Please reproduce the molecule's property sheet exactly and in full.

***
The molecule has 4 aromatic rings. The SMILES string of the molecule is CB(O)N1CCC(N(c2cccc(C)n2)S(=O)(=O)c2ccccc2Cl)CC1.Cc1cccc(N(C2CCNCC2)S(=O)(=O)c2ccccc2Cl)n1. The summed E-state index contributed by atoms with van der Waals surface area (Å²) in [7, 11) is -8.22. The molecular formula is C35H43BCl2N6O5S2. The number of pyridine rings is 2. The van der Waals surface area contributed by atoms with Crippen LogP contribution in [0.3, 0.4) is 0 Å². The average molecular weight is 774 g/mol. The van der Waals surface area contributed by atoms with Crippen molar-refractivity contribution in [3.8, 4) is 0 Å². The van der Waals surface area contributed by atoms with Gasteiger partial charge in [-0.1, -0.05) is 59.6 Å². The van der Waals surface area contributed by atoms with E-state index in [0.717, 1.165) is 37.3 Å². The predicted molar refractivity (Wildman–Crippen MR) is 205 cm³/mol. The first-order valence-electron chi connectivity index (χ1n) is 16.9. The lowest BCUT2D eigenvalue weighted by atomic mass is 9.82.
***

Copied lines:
The molecule has 4 aromatic rings. The SMILES string of the molecule is CB(O)N1CCC(N(c2cccc(C)n2)S(=O)(=O)c2ccccc2Cl)CC1.Cc1cccc(N(C2CCNCC2)S(=O)(=O)c2ccccc2Cl)n1. The summed E-state index contributed by atoms with van der Waals surface area (Å²) in [7, 11) is -8.22. The molecular formula is C35H43BCl2N6O5S2. The number of pyridine rings is 2. The van der Waals surface area contributed by atoms with Crippen LogP contribution in [0.3, 0.4) is 0 Å². The average molecular weight is 774 g/mol. The van der Waals surface area contributed by atoms with Crippen molar-refractivity contribution in [3.8, 4) is 0 Å². The van der Waals surface area contributed by atoms with Gasteiger partial charge in [-0.1, -0.05) is 59.6 Å². The van der Waals surface area contributed by atoms with E-state index in [0.717, 1.165) is 37.3 Å². The predicted molar refractivity (Wildman–Crippen MR) is 205 cm³/mol. The first-order valence-electron chi connectivity index (χ1n) is 16.9. The lowest BCUT2D eigenvalue weighted by atomic mass is 9.82.